Old Town Brewing: Orange Grove Wit, Portland
5.0% ABV; 12 IBUs
Brewer’s Description: Exciting as the first sunny day of spring, this orange wit is met with anticipation. The familiar characteristics of orange and wheat are complemented by the undertones of the sweet coriander and peppery grains of paradise utilized in the beer.
Consumer Comments: Orange Grove is characterized by a tart start followed by a medium body of roasted grains. Described as an easy-sipping brew, it’s built on wheat with notes of citrus and spice. If you’re having a casual Easter dinner, one panelist thought the Orange Grove would be great accompaniment to a baked ham!
Rusty Truck Brewing Co.: Strawberry Wheat Tonic, Lincoln City
4.5% ABV; 15 IBUs
Brewer’s Description: What says spring better than fresh strawberry shortcake? Made with white wheat and Northwest pale malt and aged on 168 pounds of Oregon strawberries, this brew is sure to put you in a springtime mood.
Consumer Comments: The lively carbonation of the Strawberry Wheat Tonic will tickle your taste buds, enhancing its fruity and friendly character. With notes of pear and strawberry, this medium-bodied brew is tart without being rude, finishing very cleanly. Panelists liked the Strawberry Wheat Tonic’s smoothness but don’t expect a strawberry sundae — this one’s beer through and through.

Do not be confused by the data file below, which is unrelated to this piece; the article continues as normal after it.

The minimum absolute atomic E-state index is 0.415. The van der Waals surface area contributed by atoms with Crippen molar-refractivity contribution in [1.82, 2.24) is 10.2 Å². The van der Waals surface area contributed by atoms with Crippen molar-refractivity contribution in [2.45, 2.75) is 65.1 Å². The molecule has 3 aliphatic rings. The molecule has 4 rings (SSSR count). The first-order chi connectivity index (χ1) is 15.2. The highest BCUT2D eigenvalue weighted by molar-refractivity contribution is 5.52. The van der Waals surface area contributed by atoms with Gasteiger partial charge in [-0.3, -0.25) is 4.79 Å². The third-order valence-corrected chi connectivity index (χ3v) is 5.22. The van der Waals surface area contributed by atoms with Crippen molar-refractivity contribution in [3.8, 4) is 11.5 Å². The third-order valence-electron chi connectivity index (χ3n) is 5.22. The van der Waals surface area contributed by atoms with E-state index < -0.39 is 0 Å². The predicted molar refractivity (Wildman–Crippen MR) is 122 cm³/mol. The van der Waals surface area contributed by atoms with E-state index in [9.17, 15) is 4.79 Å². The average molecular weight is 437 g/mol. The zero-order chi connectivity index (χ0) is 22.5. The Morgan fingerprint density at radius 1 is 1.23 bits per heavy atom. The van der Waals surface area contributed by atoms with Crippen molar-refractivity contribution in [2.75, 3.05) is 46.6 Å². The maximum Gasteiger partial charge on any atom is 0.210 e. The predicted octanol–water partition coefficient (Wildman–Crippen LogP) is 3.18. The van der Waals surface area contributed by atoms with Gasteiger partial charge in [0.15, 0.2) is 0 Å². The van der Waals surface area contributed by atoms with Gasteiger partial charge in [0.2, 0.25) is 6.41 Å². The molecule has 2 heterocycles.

Three Mugs Brewing Company: Mein Schatz German-Style Hefeweizen, Hillsboro
6.0% ABV; 9 IBUs
Brewer’s Description: This beer was crafted to represent the best of the hefs we enjoyed while living in Germany. It’s a light, slightly malty brew with a distinctive wheat backbone and characteristic banana and clove flavors and aromas from the yeast.
Consumer Comments: The fresh-looking color of apple juice invites you to sample the Mein Schatz. Built on a mineral foundation with hints of grapefruit zest and roasted plantains, this brew thumps its chest with masculine potency. If you’re not careful, the Mein Schatz will have you hollering for bloodlust at a NASCAR race.
Two-Shy Brewing: Treble Clef Hefeweizen, Roseburg
5.2% ABV; 29 IBUs
Brewer’s Description: An American hefeweizen brewed with Wakatu hops lead to an exotic lemon flavor with a slight bite.
Consumer Comments: With a delicate nose of vanilla and a little citrus, the Treble Clef Hefeweizen practically sings spring sunshine. Easy and approachable, panelists liked the honesty of this brew with its honey hue and lightly tart finish. Tasters suggested serving it with spaghetti or pizza, describing it as clean and easy-drinking.
One of my favorite things about beer is its universal suitability for any circumstance. We pop the cap off a brew during times of celebration, after moments of stress or just to relax. In case you’re wondering, I fixed my new PC myself — completely voiding my warranty, which was worthless anyway. And I did so with the warm comfort of a cold bottle — or seven — in hand.
Oregon Beer Growler each month invites consumers to “blind” taste a different style or group of beers at various locations across the state.